She and her entourage moved between Venice and her other homes,  the Palais Rose outside Paris which housed her extensive art collection (mostly paintings of her), and her villa in Rome. Her houses provided the backdrop for constant parties and costumed balls Her credo; “I want to be a living work of art”meant that her  surroundings had to be exact. If the backdrop didn’t suit, then another house that fit the bill was rented for the event. In summer they would decamp en masse to the Villa San Michele in Capri where they would revel in a delicious druggie haze of cocaine, opium, champagne and absinthe, frightening the locals with their forays into town. (Luisa’s passport picture was not a photograph but a photograph of a painting of her)

She gathered an amazing amount of followers, admirers and general hangers-on. Diaghilev, Picasso, Man Ray, Proust, Erté were all enthralled by her. Kaiser Wilhelm II was besotted. Lovers? she had a fair few.

Queen of the Night costume for Casati by Léon Bakst

Queen of the Night costume for Casati by Léon Bakst

On the occasions when she wasn’t naked she would commission extravagant gowns and costumes from designers such as the House of Worth Paul Poiret, Mariano Fortuny and Jean Patou. If the couturiers couldn’t come up with something outrageous enough, she would call on theatrical designers such as Bakst and Erté.

La Marquise Louisa Casati - fête à Versailles ("furious" costume !) Joseph Paget-Fredericks - 1927

La Marquise Louisa Casati – fête à Versailles (“furious” costume !)
Joseph Paget-Fredericks – 1927

 

Cartier and Lalique designed bespoke jewels for her…in fact  head designer Jeanne Toussaint, who personally delivered jewellery to the Marchesa when in Paris, was inspired to create Cartier’s iconic panther jewels after seeing a stuffed mechanical panther (it roared and moved) in her home.

By 1930 the party was well and truly over. She was in hock to the tune of tens of millions and all her possessions were confiscated and auctioned off.  Coco Chanel was amongst the bidders.  Wiped out, she relocated to London where she lived her last 2 decades in a room at 32 Beaufort Gardens surrounded by the last vestiges of her meteoric life. A broken cuckoo clock,  a stuffed lion’s head, and a purported fragment of St. Peter’s finger that had once been “flung at her during a séance”

And just as she had been a muse in her extraordinary lifetime, her style has still inspired designers long after her death. Galliano, Dior, Lagerfeld and McQueen have all acknowledged her influence.

Luisa Casati by De Meyer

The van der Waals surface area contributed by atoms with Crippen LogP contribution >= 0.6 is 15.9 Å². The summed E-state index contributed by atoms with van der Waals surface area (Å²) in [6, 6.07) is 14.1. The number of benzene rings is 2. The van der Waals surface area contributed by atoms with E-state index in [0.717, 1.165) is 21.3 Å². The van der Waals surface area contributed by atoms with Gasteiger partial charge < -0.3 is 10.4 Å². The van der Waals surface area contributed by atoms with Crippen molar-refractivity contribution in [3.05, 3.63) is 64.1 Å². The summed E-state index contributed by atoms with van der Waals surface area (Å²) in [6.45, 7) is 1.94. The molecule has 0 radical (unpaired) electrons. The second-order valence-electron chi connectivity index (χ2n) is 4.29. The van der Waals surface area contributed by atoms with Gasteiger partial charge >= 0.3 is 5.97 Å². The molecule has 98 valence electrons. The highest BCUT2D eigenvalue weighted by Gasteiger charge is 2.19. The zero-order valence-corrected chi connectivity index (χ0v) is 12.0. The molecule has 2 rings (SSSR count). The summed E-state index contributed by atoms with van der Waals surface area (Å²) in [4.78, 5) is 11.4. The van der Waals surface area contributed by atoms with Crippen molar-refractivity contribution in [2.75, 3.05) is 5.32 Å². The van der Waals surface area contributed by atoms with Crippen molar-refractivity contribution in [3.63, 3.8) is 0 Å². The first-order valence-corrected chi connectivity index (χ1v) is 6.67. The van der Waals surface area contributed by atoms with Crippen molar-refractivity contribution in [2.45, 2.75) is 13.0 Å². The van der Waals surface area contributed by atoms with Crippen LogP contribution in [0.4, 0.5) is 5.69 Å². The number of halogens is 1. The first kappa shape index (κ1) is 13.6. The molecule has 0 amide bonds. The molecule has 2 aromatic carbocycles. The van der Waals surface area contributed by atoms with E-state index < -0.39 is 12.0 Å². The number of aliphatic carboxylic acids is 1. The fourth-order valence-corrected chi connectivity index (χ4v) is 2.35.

Luisa Casati by De Meyer

“La carne non è se non uno spirito promesso alla Morte”

“Flesh is nothing but a spirit betrothed to death”.

Luisa, Marchesa Casati Stampa di Soncino

23.01 1881 – 1.06.1957

The Palazzo Fortuny in Venice is currently running an exhibition

The Divine Marchesa Art and life of Luisa Casati from the Belle Époque to the spree years’

http://fortuny.visitmuve.it

Posted in 1920s, Art Deco, vintage beauty, vintage fashion | Tagged , , , , | 3 Comments

Eddie Redmayne as Lili Elbe looks more like Luisa Casati to me

twinsWhen I opened the papers and saw the publicity shot of Eddie Redmayne costumed as Lili Elbe for his new film “The Danish Girl” I was struck by how much he looks like the portrait of Marchesa Luisa Casati by Augustus John.

A biopic about the divinely, dreadfully decadent Casati is long overdue.

 

 

 

Posted in Fashion, miscellanious, vintage beauty | Tagged , , , , , | 2 Comments

Goodbye old year

Josef Fenneker.jpeg

Much love and happiness to everyone for a fabulous new year and lots of new (ad)ventures.

X

The illustration is a  movie poster designed by Josef Fenneker for the Marmorhaus cinema in Berlin.

Posted in 1920s, Art Deco, designer, miscellanious, vintage, Weimar | Tagged , , , , , , | Leave a comment

I am a woman of fashion (Danse Macabre)

danse macabre

Don’t be so boisterous you filthy Wretch, I am a Woman of Fashion

A simply marvellous quote to memorise, cherish and keep…… in the hope of an opportunity to use it.

Happy Hallowe’en

 

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“…one of New York’s original Mad Men”

Now here’s an exhibition I’d love to see if I could just click my heels and hop on a passing transatlantic train.

Mac Conner illustration

‘Mac Conner: A New York Life’  is a look at some of the glorious illustrations drawn by McCauley Conner who began his career in the advertising agencies of Madison Avenue. The exhibition is being held at the Museum of the City of New York who are billing Mr Conner as one of New York’s original ‘Mad Men’